Thursday, August 09, 2018

Agile 2018 wrap up

I'm on my way home after spending the week at Agile2018. It's been a great conference. I reconnected with old friends, met some new ones, and attended some great presentations.

Monday's keynote was Dom Price (@domprice) from Atlassian. He shared how Atlassian tracked team health via their playbook. One interesting statistic he shared was that 78% of people don't trust their team mates. He also hit a theme that was repeated by many of the speaker; focus on outcomes, not outputs.
Focus on outcomes, not outputs
Wednesday's keynote was a focus on metrics by Troy Magennis. At first I considered not attending, but I'm glad I did. Troy talked about data as a people problem. He said a good way to get "crappy" data is to embarrass people. The data isn't enough, we have to be able to tell a story with it.

There were a number of other sessions that I took something away from;

  • Scott Ambler talked about architecture. A key message was that there are no "best practices" and the approach you apply depends on the context.
  • Tricia Broderick gave a session on facilitation. A point that stuck with me was that if we need to select mentoring or training or coaching based on the situation we're in and our desired outcome.
  • David Bland gave a session on experiments as they relate to new products. He turned the cycle in Lean Startup around and said we should start with Learn. From there, we decide what we want to measure, and based on that we decide what to build.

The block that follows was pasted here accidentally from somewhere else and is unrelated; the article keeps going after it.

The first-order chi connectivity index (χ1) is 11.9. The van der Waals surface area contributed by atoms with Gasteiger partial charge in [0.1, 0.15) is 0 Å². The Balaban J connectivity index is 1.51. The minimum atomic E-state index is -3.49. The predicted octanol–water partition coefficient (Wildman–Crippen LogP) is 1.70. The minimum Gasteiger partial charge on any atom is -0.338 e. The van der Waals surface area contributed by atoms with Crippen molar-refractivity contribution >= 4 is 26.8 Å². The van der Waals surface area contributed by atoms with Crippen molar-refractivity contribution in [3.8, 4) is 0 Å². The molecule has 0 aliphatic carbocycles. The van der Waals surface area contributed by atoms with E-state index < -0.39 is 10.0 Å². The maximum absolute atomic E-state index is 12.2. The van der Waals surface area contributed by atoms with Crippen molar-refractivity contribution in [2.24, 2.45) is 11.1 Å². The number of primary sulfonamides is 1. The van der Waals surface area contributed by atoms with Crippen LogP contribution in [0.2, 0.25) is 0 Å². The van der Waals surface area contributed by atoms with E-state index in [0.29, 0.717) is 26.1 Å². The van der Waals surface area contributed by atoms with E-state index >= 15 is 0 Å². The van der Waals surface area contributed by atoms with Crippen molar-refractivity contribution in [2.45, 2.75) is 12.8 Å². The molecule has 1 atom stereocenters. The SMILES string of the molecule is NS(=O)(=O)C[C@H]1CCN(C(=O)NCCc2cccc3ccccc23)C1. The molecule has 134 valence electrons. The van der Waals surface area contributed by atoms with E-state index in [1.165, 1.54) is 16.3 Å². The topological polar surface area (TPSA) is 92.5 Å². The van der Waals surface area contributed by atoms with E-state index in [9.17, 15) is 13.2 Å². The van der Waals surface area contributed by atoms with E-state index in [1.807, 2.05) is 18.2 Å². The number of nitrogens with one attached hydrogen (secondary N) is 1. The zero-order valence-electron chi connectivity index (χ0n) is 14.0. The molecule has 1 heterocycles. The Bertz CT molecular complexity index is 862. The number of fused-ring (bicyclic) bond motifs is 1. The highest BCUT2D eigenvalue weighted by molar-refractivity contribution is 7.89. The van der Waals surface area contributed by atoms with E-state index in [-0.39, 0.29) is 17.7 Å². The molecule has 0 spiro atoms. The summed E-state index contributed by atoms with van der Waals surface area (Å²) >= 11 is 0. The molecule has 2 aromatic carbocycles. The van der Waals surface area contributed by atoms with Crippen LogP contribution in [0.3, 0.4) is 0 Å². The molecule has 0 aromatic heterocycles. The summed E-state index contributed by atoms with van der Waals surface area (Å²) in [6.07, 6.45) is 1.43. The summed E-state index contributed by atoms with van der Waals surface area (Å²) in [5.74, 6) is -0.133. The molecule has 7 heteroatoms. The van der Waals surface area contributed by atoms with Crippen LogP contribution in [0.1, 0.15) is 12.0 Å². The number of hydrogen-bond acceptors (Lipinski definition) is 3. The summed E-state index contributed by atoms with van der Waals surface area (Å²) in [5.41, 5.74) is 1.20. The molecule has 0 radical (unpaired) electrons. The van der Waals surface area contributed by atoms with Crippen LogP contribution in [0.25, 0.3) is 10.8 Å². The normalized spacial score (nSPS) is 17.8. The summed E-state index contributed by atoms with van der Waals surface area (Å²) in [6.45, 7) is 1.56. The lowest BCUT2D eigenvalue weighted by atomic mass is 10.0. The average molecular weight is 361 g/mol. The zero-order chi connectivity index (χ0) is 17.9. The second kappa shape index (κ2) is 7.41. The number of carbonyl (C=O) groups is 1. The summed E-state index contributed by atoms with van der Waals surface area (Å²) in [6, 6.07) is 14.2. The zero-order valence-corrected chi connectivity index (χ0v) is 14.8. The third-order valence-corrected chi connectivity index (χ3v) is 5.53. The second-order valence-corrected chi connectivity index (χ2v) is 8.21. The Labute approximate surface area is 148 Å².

This is just a snapshot of the fours days I attended. I have other notes and ideas of things I'm going to use when I get back to my "day job" of coaching. I recommend anyone looking for an infusion of new ideas to consider attending next year. 

Friday, August 03, 2018

Regression to the Mean or High Performing

I had an interesting conversation with one of my Product Owners this week. She thought that over time, planning poker values feel prey to Regression toward the Mean because human nature was such that people didn’t want to stand out and therefore tried to give estimates in line with what they thought others would.

I countered by saying if people were afraid to state what they truely thought the value should be, there is probably a psychological safety issue going on. The purpose of using poker cards during the activity is to avoid anchoring; having everyone influenced by one person stating aloud their estimate. 
After the conversation, another idea crept into my head. I tell teams that small stories are better. I am even a proponent of #noestimates in the right situation. So from this perspective, as a team moves towards high performance, they will get good at vertical slicing and that will lead to smaller stories, and therefore smaller estimate values.

So in response to the original statement, I don't think on a well-functioning team, the estimates are prone to regression toward the mean. However, I can see it happening on a team that is dealing with psychological safety issues. The real test is to watch the velocity over time. If regression toward the mean were happening, the velocity would be dropping over time. If the team is healthy, they will have a steady, or even increasing velocity.